What was your journey like going from school and ending up where you are now in practice and on television?
Hi, I'm Sarah, for those of you who I haven't met yet. I am in practice in New Jersey, the lovely state of New Jersey. I own my own private practice, and I started first in Miami where I went to medical school. I transitioned up here to Hoboken where I trained for my residency. I went to a fellowship in Chicago and I got recruited back to New Jersey which I now call home.
I got into the field of foot and ankle. Nobody, you know, wakes up one day and she's like I’m going to be a podiatrist. Maybe somebody did but it wasn't me. I wanted to be a ballerina or a Rockette and I wasn't tall enough and I really wasn't that good at ballet so my next best thing was to take care of ballerinas and that's why I got into foot and ankle.
I like what I do. I think it's incredible because not only do I treat my little ballerinas I volunteer at the little studio around the corner from my office, but I think it's cool that you kind of transition throughout a little bit of everything – trauma, reconstruction, bunions, all the fun stuff.
How did I get on tv? So, going back to Hoboken, I met this lovely human named Brad. Brad was my senior resident. We weren't best friends in residency. It was a tough time but we got great training and we came out and we became best friends and he got taken on to a show called Titan Games where he had more exposure. And then TLC reached out to him and asked him to be a physician on My Feet are Killing Me and he asked me to come on and help him in surgery. I did, and then season two they asked me to be the third doctor, and who says no to TLC? To this day I’m still the same doctor I was five years ago. I just have a fancy billboard in the front of my office.
How has social media impacted our professional life and the industry?
Social media has definitely taken a turn in medicine. I feel like that's for all professions, not even just for podiatry or just isolated to me. I feel like you have students on there, now you have residents, you have attendings on there, and you have people that are interested in the field of medicine, so social media has just taken a whole turn for what it means to be visible now. My visibility alludes me. To taking lots of selfies through the day, in the patient rooms, that's a lot of ‘oh my gosh I saw you on TV, do you mind if we take a selfie?’ So there's a lot of that throughout my day which I never had prior but there than that I still do the same surgery I did before and just a lot more selfies.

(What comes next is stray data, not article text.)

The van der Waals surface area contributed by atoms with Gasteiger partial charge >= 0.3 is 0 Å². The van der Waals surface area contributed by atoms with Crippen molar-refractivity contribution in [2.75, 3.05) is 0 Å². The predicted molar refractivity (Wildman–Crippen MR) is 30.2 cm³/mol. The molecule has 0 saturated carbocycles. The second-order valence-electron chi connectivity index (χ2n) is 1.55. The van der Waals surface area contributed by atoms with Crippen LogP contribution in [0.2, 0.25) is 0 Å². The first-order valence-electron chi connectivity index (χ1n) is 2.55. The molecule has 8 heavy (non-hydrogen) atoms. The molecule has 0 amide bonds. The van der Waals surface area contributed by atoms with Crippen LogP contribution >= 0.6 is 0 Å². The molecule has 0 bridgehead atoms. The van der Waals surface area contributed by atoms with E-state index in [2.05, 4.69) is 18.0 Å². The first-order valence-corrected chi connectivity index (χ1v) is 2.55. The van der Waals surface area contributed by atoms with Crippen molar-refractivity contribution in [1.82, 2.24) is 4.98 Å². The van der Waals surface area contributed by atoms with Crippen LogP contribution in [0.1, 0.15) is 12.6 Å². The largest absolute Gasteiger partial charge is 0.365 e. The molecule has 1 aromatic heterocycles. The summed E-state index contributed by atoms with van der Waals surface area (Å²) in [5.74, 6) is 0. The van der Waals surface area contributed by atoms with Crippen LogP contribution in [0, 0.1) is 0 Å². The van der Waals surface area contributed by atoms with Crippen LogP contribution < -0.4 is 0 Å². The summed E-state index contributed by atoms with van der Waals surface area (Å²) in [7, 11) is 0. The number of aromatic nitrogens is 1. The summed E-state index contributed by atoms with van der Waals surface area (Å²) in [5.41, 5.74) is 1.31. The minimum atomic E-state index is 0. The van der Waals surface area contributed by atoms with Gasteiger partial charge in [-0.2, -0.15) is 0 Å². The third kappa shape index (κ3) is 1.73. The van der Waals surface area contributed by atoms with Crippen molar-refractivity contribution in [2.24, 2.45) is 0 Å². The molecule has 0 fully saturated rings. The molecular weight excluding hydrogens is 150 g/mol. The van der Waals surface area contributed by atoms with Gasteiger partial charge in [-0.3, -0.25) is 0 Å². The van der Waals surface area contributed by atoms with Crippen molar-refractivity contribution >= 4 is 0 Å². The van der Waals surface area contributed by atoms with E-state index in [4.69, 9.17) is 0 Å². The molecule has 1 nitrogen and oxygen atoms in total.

What advice can you give to other DPMs that aren’t sure how to break out of their shells?
That's the secret to life, it seems like right now, the secret sauce of every marketing firm in the world. I remember when I started mine I started mine in January of 2020, the perfect year, and I remember when I first put my video up. I’d actually taken the video that was done by the producer at TLC, and I was like how, you know, me doing the slate for the first time. I thought it was a kind of a cool introduction just in the sense of ‘you know what? I don't know what to do in front of a camera.’ I’ve only done surgery and never been filmed during it. I’ve never done anything on social media besides post pictures of my dog and like me hanging out on a cool vacation. I think getting comfortable in front of the camera was one of the hardest things I’ve ever done but once you supersede that those first like probably 10 posts where nobody likes them, nobody comments on it, and you're like ‘Mom, comment on my post’, it gets it gets better. After that people start to know you in the community. If you start to comment on other people's posts that's what generates interest. I think that's the key that I found. Remember when it was you go on [social media] and you just ‘like’ people's posts but you really have to comment, really engage. I think that's the biggest step to branching out to social media.
I think in order to create – I want that authentic post. I don't want myself to get lost in translation and just be like this bot on the internet or just some random human that's like ‘oh yeah, I love feet.’ No, I really want it to be authentic. I wanted to maintain my identity which
sounds so cheesy but it's like people may not know me but at least they know how I portray my real self and that's what they see.
[My patients] like to post like their recovery. They're like, ‘oh I’m icing, check out my story’ and I'll get tagged in that which is kind of cute or they'll tag me in their beach pic and they're like ‘now I’m pain free on the beach’ and that's my favorite. Or the lady who tagged me the other day. She was at her son's wedding and she was like, ‘I wore three inch heels’ and she did a little dance and little twirl that was really cool. That's my favorite part of the social media but a lot of it, I think, is just people in my own profession, especially the younger generation. I already work with the residents and I think people coming up in the profession want to see somebody that looks like you, want to see a woman on a platform. That's not necessarily the standard, which is kind of neat that I can do that, because I didn't have that coming through.
Has social media made a difference in your practice?
I think it is the best resource that I’ve ever had. It's free marketing. It's free as far as you don't pay for it but you pay in time, you have to pay. There's, you know, you have a 30 minute window [to post] or you can't ghost your phone. You have to be attached to it. Learning the algorithms – I never thought I would spend hours trying to learn. It’s bonkers so in that regard it's definitely time consuming but I think in the long run I see probably anywhere from eight to twelve new patients a day. That's a lot for a small private practice. It's a pretty, boutique, private practice but it's always been like that and I think the growth is exponential and I think it's all due to social media and just publicity.
What is your vision for the future of podiatry?
I started podiatry a long long time ago, it feels like, but look at my mentors and the guys that really started and impacted the field going from like just trimming toenails and doing calluses to when they first started doing surgery in Michigan, putting these patients in the hospital to do bunion surgery and not even using screw They were using k-wires at one point in time. To learn from some of those guys and now to even still see one of my mentors – I see him every year in an annual fellows retreat -- and just to see and hear his stories, how he didn't actually have an oscillating saw, he actually had an actual jiggly saw which is pretty crazy. Just the transition of learning from the people that I learned from to transitioning it to where I came out and to what I’m doing now, I just think it's a revelation.